Watch for more tips later on. Do write your comments and let me know what else you want to know.



Monday, July 20, 2009

Script to extract objects available on a Linked Server


In a scenario where we need to find out all the objects of a LINKED Server and check which object is accessible to us, we need to write following query:

Declare @min int,@max int
Declare @sql varchar(100)
Declare @table_server varchar(100)
Declare @table_catalog varchar(100)
Declare @table_schema varchar(100)
Declare @tablen varchar(100)

Set @table_server = 'LINKEDSERVER' --Name of Linked Server (as per sys.servers table)
Set @table_catalog = 'DATABASENAME' --Database Name
Set @table_schema = 'dbo' --Database owner

--Now create a table variable with identity column to help loop through.

Declare @table table
(Id int identity(1,1),
table_cat varchar(100),
Table_schem varchar(100),
Table_Name varchar(100),
Table_Type varchar(100),
Remarks varchar(100))

--Insert data into table variable
Insert into @table
exec sp_tables_ex --Use sp_tables_ex procedure
@table_server = 'LINKEDSERVER',
@table_catalog = 'DATABASENAME',
@table_schema = 'dbo'

select * from @table --Check if anything is populated
set nocount on

--As this populate, remove SYSTEM TABLES
Delete from @table where Table_Type = 'SYSTEM TABLE' 

--Extract Min & Max value to run loop on the table variable.
Select @min = min(id), @max=max(id) from @table

while (@min<=@max)

--Extract Table name to refer from @table table variable.
Select @tablen = Table_Name from @table where id = @min

--Prepare dynamic query
Set @sql = 'Select top 10 * from ' + @table_server + '.' + @table_catalog + '.' + @table_schema + '.' + @tablen

print @sql
begin try
--Execute dynamic query in TRY block to check for permission
end try
begin catch
--If come here then we know this query is not accessible.
print @sql + ' not worked'
End catch
set @min = @min + 1 --Increment loop

Let me know if you have any question.


Happy SQL Coding

Friday, July 17, 2009

SQL SERVER: Row Constructor, Declare - Initialization and Assignment features of SQL Server 2008

SQL SERVER: Row Constructor, Declare - Initialization and Assignment features of SQL Server 2008

Date and Time data type in SQL Server 2008


Today let's discuss about Date & Time data type introduced in SQL Server 2008.

We always had to do extra steps to remove time from Age field or DOB field because we don't need time. Also while comparing 2 dates, we need to remove Time so that we get correct data.

All this extra work or steps will not be required because SQL Server 2008 has introduced 4 new (DATE RELATED) data types :

  • DATE

  • TIME



  • All these data types separate date and time, support larger date range, improved accuracy and support for timezone. DATE data type stores only Date, TIME data type stored only time. DATETIME2 data type is an improved version of Datetime data type, which is improved to provide better accuracy and a larger date range. DATETIMEOFFSET data type adds time zone component in the date.

    Let's check the size of each data type:

    Date: Storage in bytes = 3 Accuracy = 1 day
    Time: Storage in bytes = 3-5 Accuracy = 100 nanoseconds
    Datetime2: Storage in bytes = 6-8 Accuracy = 100 nanoseconds
    DateTimeOffSet: Storage in bytes = 8-10 Accuracy = 100 nanoseconds

    I would like to highlight one point in this:
    The date format is 'YYYY-MM-DD' for all the data types but because date format is language dependent, it is possible when you change the language the format is also changed.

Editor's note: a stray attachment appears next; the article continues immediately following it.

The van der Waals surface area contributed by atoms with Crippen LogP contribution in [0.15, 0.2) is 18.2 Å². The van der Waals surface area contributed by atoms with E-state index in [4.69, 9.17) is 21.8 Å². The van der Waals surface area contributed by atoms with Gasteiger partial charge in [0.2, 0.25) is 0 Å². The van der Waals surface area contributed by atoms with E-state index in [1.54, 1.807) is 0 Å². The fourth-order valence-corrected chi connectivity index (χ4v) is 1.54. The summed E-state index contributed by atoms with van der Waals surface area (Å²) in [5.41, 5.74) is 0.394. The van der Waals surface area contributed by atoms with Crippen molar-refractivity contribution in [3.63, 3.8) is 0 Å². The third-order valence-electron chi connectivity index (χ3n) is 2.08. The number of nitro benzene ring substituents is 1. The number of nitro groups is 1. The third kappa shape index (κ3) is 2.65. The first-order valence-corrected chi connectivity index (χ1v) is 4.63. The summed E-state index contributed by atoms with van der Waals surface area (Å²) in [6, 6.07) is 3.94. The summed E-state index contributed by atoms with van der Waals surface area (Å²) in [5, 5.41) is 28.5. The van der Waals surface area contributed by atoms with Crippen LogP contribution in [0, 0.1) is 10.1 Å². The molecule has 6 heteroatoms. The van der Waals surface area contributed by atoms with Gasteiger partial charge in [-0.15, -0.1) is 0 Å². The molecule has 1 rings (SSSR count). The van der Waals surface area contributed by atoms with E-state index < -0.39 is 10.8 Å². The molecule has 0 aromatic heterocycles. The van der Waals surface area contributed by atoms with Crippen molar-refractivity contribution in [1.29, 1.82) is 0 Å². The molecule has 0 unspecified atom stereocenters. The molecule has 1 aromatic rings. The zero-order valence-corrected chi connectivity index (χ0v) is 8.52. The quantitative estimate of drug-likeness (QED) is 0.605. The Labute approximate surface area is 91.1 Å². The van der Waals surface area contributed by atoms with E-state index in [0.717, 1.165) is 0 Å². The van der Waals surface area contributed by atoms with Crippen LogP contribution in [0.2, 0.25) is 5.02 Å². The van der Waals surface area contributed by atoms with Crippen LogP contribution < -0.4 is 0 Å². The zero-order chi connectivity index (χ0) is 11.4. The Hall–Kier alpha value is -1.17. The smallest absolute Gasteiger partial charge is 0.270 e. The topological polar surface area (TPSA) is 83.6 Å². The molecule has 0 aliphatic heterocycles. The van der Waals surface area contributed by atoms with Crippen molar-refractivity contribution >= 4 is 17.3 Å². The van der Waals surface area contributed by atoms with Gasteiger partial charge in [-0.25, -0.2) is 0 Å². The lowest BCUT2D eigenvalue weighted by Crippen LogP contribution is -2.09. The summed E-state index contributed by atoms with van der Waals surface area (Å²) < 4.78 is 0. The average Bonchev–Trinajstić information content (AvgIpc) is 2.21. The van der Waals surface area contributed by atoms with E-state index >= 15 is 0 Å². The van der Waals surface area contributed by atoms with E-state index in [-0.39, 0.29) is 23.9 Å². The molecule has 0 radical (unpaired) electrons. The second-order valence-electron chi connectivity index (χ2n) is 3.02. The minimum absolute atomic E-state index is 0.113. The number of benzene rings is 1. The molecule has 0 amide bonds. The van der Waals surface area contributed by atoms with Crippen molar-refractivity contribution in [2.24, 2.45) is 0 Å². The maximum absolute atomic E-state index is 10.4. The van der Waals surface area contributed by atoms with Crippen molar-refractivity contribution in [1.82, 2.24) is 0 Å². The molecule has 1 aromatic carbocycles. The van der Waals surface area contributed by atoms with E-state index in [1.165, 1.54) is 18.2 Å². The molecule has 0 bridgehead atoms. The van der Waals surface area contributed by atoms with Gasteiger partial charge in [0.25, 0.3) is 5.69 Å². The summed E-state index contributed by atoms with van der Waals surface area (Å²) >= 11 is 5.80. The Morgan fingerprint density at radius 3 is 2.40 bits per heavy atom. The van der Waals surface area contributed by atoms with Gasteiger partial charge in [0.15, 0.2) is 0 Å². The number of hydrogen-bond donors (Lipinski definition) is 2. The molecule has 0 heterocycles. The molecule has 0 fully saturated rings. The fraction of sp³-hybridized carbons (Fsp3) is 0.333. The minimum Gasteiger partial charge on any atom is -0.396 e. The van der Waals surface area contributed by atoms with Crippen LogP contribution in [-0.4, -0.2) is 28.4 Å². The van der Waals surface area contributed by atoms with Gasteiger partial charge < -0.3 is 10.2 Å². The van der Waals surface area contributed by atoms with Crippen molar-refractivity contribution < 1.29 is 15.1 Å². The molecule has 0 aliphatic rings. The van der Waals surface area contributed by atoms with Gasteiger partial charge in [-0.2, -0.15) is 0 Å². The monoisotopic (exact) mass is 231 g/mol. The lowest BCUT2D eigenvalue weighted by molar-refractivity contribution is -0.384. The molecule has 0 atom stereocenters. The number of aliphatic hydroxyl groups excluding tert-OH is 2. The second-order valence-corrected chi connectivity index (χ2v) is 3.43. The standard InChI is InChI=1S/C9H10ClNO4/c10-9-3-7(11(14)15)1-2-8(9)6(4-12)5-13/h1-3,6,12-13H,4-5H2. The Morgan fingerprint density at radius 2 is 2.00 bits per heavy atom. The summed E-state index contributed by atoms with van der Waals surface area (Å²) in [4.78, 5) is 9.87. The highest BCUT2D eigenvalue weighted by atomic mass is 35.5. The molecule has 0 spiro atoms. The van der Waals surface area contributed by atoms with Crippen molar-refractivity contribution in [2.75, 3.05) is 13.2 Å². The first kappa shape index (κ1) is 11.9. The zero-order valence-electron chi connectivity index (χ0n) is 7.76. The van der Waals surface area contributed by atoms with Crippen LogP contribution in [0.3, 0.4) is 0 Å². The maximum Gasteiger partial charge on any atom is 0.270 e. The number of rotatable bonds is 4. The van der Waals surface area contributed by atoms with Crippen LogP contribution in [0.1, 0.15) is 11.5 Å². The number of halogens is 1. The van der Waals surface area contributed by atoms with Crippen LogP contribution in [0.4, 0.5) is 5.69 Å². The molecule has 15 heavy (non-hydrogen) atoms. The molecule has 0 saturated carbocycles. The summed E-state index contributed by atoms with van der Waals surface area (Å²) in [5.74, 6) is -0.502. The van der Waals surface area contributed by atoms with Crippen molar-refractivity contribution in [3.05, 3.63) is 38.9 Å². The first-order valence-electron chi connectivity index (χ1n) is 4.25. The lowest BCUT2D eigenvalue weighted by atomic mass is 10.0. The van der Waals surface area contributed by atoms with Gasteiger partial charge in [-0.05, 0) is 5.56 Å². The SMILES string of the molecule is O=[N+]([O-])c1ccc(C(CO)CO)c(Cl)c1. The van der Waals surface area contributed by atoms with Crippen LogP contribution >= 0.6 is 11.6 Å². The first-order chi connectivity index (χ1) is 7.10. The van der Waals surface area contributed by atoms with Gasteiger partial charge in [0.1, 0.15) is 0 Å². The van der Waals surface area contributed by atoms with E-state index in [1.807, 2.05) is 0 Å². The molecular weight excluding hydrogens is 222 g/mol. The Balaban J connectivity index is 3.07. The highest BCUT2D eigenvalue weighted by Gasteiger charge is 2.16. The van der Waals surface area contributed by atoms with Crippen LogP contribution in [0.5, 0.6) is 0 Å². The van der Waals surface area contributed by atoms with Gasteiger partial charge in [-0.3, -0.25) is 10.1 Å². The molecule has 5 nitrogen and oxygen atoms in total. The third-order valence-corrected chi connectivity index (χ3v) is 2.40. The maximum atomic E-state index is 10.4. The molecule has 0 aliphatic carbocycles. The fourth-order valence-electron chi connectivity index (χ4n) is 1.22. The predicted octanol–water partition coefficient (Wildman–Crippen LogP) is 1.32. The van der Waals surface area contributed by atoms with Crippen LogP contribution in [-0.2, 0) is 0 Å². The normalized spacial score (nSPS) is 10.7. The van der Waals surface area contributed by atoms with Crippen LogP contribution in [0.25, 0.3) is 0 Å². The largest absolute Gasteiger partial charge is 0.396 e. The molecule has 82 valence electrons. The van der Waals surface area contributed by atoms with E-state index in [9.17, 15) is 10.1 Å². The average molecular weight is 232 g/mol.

• DATE Data Type

  • Date Only
    01-01-0001 to 31-12-9999

  • TIME Data Type

  • Time Only, Variable Precision - 0 to 7 decimal places for seconds To 100 nanoseconds

  • DATETIME2 Data Type

  • 01-01-0001 to 31-12-9999
    Variable Precision - to 100 nanoseconds, a datetime type w/ larger fractional seconds and year range than the existing DATETIME type


  • 01-01-0001 to 31-12-9999
    Variable Precision - to 100 nanoseconds
    Time Zone Offset (From UTCTime) Preserved
    Not Time Zone Aware - No Daylight Saving Time Support

    The three new types that contain a time component (TIME, DATETIME2, and DATETIMEOFFSET) enable you to specify fractional seconds precision in parentheses following the type name. The default is 7, meaning 100 nanoseconds. If you need a fractional second accuracy of milliseconds, such as three for example, you must explicitly specify it: DATETIME2(3).
    declare @e datetime2(3)
    set @e=GETDATE()
    select @e
    2009-07-17 11:28:44.090
    declare @d datetime2(5)
    set @d=GETDATE()
    select @d
    2009-07-17 11:28:44.09000
    declare @f datetime2(7)
    set @f=GETDATE()
    select @f
    2009-07-17 11:28:44.0900000
    The precision changes as per the specified size.

    In the sys.columns view, the precision attribute describes the total number of characters in the default literal string representation of the value, and the scale describes the number of digits in the fractional part of the seconds. In INFORMATION_SCHEMA.COLUMNS, the DATETIME_PRECISION attribute describes the number of digits in the fractional part of the seconds.

    Let's look at examples of these:
    @d AS DATE = '2009-02-12',
    @t AS TIME = '12:30:15.1234567',
    @dt2 AS DATETIME2 = '2009-02-12 12:30:15.1234567',
    @dto AS DATETIMEOFFSET = '2009-02-12 12:30:15.1234567 +02:00';
    SELECT @d AS [@d], @t AS [@t], @dt2 AS [@dt2], @dto AS [@dto];
    Here is the output:
    @d = 2009-02-12
    @t = 12:30:15.1234567
    @dt2 = 2009-02-12 12:30:15.1234567
    @dto = 2009-02-12 12:30:15.1234567 +02:00

    Functions associated with Date data types:

    To support the new date and time data types, SQL Server 2008 introduces new functions and enhanced existing functions. The new functions are SYSDATETIME, SYSUTCDATETIME, SYSDATETIMEOFFSET, SWITCHOFFSET, and TODATETIMEOFFSET.

    SYSDATETIME, SYSUTCDATETIME, and SYSDATETIMEOFFSET return the current system date and time value.
    SYSDATETIME returns the current date and time as a DATETIME2 value,